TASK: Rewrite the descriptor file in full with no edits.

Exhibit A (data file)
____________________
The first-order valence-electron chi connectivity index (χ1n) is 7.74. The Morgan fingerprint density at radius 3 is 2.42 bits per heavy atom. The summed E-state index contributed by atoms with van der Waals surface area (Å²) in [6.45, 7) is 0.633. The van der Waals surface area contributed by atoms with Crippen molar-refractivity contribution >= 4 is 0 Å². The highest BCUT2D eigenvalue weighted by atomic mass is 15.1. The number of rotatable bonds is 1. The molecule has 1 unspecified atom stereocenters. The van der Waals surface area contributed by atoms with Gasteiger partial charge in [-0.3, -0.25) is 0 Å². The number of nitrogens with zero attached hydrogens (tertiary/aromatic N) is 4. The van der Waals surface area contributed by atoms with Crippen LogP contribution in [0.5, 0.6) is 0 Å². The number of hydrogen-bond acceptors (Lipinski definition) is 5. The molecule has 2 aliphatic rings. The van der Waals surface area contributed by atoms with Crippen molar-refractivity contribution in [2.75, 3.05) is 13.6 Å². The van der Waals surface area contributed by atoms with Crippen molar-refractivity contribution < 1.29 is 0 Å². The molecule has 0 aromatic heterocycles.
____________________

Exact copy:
The first-order valence-electron chi connectivity index (χ1n) is 7.74. The Morgan fingerprint density at radius 3 is 2.42 bits per heavy atom. The summed E-state index contributed by atoms with van der Waals surface area (Å²) in [6.45, 7) is 0.633. The van der Waals surface area contributed by atoms with Crippen molar-refractivity contribution >= 4 is 0 Å². The highest BCUT2D eigenvalue weighted by atomic mass is 15.1. The number of rotatable bonds is 1. The molecule has 1 unspecified atom stereocenters. The van der Waals surface area contributed by atoms with Gasteiger partial charge in [-0.3, -0.25) is 0 Å². The number of nitrogens with zero attached hydrogens (tertiary/aromatic N) is 4. The van der Waals surface area contributed by atoms with Crippen LogP contribution in [0.5, 0.6) is 0 Å². The number of hydrogen-bond acceptors (Lipinski definition) is 5. The molecule has 2 aliphatic rings. The van der Waals surface area contributed by atoms with Crippen molar-refractivity contribution in [2.75, 3.05) is 13.6 Å². The van der Waals surface area contributed by atoms with Crippen molar-refractivity contribution < 1.29 is 0 Å². The molecule has 0 aromatic heterocycles.